Evaluating the real-life effect of MP-AzeFlu on asthma outcomes in patients with allergic rhinitis and asthma in UK primary care

World Allergy Organ J. 2020 Dec 19;13(12):100490. doi: 10.1016/j.waojou.2020.100490. eCollection 2020 Dec.


Background: MP-AzeFlu (Dymista®; spray of azelastine/fluticasone propionate) is the most effective allergic rhinitis (AR) treatment available. Its effect on asthma outcomes in patients with AR and asthma is unknown.

Methods: This pre-post historical cohort study, using the Optimum Patient Care Research Database, included patients aged ≥12 years, from UK general practice with active asthma (defined as a recorded diagnosis, with ≥1 prescription for reliever or controller inhaler) in the year before or at the initiation date. The primary study outcome was change in number of acute respiratory events (i.e. exacerbation or antibiotic course for a respiratory event) between baseline and outcome years. The effect size of MP-AzeFlu was quantified as the difference in % of patients that improved and worsened.

Results: Of the 1,188 patients with AR and asthma included, many had a record of irreversible obstruction (67%), and uncontrolled asthma (70.4%), despite high mean daily doses of reliever/controller therapy and acute oral corticosteroid use, in the year pre-MP-AzeFlu initiation. MP-AzeFlu initiation was associated with fewer acute respiratory events (effect size (e) = 5.8%, p = 0.0129) and a reduction in daily use of short-acting β2-agonists, with fewer patients requiring >2 SABA puffs/week (e = 7.7% p < 0.0001). More patients had well-controlled asthma 1-year post-MP-AzeFlu initiation (e = 4.1%; p = 0.0037), despite a reduction in inhaled corticosteroids (e = 4.8%; p = 0.0078).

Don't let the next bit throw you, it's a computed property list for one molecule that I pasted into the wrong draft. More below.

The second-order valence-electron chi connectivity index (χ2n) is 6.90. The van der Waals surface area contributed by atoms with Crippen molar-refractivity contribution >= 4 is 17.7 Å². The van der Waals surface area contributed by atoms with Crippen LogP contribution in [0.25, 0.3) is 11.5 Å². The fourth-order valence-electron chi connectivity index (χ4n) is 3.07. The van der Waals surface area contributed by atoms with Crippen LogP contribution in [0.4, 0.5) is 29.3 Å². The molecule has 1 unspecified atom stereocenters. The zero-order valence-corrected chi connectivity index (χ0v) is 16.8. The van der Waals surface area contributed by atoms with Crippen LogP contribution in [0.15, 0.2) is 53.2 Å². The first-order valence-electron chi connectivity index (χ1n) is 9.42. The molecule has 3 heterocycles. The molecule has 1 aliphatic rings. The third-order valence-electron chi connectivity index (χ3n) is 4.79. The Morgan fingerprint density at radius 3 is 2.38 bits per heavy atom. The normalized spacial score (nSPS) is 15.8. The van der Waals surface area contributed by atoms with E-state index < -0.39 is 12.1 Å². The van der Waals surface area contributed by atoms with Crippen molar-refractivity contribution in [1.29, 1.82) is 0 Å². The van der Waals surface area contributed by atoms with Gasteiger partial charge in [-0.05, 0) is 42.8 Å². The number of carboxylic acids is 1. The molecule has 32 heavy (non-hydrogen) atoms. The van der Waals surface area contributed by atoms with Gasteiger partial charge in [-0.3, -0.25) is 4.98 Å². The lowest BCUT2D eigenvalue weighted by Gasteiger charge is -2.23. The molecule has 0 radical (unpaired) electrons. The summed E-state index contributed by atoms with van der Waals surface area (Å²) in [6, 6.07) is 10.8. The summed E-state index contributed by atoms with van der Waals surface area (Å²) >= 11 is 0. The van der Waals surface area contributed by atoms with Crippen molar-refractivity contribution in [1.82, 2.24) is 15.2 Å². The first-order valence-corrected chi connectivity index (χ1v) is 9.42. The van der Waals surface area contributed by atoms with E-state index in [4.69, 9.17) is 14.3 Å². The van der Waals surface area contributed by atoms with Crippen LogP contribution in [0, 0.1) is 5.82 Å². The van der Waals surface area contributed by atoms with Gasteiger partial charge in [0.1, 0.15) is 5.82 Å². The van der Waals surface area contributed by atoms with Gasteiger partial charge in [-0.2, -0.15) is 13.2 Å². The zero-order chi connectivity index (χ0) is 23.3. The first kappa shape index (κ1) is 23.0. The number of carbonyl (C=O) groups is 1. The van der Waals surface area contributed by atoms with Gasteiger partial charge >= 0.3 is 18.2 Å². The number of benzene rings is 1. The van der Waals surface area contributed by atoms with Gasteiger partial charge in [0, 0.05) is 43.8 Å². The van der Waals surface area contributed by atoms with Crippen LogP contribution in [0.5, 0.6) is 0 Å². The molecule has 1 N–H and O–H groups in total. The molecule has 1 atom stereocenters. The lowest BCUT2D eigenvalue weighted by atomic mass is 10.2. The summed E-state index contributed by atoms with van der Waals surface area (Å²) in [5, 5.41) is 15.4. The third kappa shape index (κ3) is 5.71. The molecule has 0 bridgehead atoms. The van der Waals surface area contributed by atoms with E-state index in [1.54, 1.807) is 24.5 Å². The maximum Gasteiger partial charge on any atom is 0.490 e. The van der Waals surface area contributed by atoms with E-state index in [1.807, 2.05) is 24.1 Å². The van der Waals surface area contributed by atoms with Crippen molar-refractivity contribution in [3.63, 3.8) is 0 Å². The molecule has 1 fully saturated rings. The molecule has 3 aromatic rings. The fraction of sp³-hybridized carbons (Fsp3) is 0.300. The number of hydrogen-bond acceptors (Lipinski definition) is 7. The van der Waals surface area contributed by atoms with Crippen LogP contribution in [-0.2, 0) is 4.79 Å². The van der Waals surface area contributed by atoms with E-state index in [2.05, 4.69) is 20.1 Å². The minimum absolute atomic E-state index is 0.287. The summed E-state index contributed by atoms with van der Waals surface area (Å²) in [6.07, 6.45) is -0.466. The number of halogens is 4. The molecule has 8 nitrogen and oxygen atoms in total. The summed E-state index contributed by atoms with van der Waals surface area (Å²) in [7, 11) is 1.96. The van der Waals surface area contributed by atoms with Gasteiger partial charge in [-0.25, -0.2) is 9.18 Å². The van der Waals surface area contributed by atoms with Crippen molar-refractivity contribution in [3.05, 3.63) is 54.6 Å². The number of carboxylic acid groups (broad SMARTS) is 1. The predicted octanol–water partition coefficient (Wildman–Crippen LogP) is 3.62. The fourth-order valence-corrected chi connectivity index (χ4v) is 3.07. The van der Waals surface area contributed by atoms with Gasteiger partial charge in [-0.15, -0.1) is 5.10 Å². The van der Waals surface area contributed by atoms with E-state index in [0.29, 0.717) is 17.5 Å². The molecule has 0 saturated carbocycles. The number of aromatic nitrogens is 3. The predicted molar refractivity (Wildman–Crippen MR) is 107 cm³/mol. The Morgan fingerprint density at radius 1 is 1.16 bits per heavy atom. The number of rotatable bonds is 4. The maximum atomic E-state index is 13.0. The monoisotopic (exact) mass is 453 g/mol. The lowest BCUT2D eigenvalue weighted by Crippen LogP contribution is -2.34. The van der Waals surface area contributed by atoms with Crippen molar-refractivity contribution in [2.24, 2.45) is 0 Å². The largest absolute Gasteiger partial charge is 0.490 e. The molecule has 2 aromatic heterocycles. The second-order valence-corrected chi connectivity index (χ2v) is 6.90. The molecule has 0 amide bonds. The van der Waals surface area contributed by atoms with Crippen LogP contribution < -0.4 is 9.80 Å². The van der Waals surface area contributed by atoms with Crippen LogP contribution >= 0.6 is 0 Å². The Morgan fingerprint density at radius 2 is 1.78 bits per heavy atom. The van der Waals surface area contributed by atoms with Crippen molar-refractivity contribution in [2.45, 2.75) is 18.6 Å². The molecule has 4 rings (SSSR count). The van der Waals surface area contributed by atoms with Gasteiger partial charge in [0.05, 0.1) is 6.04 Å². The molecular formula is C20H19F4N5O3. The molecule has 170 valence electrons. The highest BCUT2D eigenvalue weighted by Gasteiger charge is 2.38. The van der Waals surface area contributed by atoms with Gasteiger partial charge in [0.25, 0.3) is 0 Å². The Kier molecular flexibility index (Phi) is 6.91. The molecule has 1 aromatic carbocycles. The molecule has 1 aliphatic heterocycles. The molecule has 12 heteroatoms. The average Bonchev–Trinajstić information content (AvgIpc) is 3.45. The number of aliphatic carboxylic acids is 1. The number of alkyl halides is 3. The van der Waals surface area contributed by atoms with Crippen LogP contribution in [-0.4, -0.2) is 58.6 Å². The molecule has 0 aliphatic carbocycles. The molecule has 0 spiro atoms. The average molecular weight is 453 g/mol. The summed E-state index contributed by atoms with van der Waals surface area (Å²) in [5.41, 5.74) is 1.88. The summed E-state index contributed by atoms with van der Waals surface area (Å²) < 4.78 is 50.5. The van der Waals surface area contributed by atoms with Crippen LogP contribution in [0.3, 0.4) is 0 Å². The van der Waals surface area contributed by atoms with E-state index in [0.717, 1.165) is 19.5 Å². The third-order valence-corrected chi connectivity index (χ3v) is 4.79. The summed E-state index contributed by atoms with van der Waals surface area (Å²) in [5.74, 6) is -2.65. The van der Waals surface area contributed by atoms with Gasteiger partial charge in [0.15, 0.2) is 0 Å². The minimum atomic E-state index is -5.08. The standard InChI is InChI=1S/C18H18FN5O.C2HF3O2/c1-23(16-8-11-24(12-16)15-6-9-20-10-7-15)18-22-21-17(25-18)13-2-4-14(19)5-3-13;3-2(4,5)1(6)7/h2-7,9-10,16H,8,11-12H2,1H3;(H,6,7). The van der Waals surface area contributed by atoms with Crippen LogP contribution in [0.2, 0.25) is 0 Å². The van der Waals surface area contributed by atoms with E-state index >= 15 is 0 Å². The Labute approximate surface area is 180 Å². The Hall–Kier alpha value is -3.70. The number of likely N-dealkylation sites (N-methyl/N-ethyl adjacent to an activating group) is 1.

Conclusions: This study provides the first direct evidence of the beneficial effect of MP-AzeFlu on asthma outcomes in co-morbid patients in primary care in the United Kingdom.

Trial registration: EUPAS30940. Registered August 13, 2019.

Keywords: ADEPT, Anonymized data ethics & protocol transparency; AR, Allergic rhinitis; ATS, American Thoracic society; BEC, Blood eosinophil count; CRS, Chronic rhinosinusitis; Control; ERS, European respiratory society; Exacerbations; FEV1, forced expiratory volume in 1 s; FVC, Forced vital capacity; GERD, Gastroesophageal reflux disease; GINA, Global initiative for asthma; ICS, Inhaled corticosteroid; INS, Intranasal corticosteroid; NP, Nasal polyps; OAC, Overall asthma control; OAH, Oral anti-histamine; OCS, Oral corticosteroid; OPCRD, Optimum patient care research database; OTC, Over the counter; PEF, Peak expiratory flow rate; RCT, Randomized controlled trial; RDAC, Risk domain asthma control; Rescue medication; SABA, Short-acting β2-agonist; SMD, Standardised mean difference; UK, United Kingdom.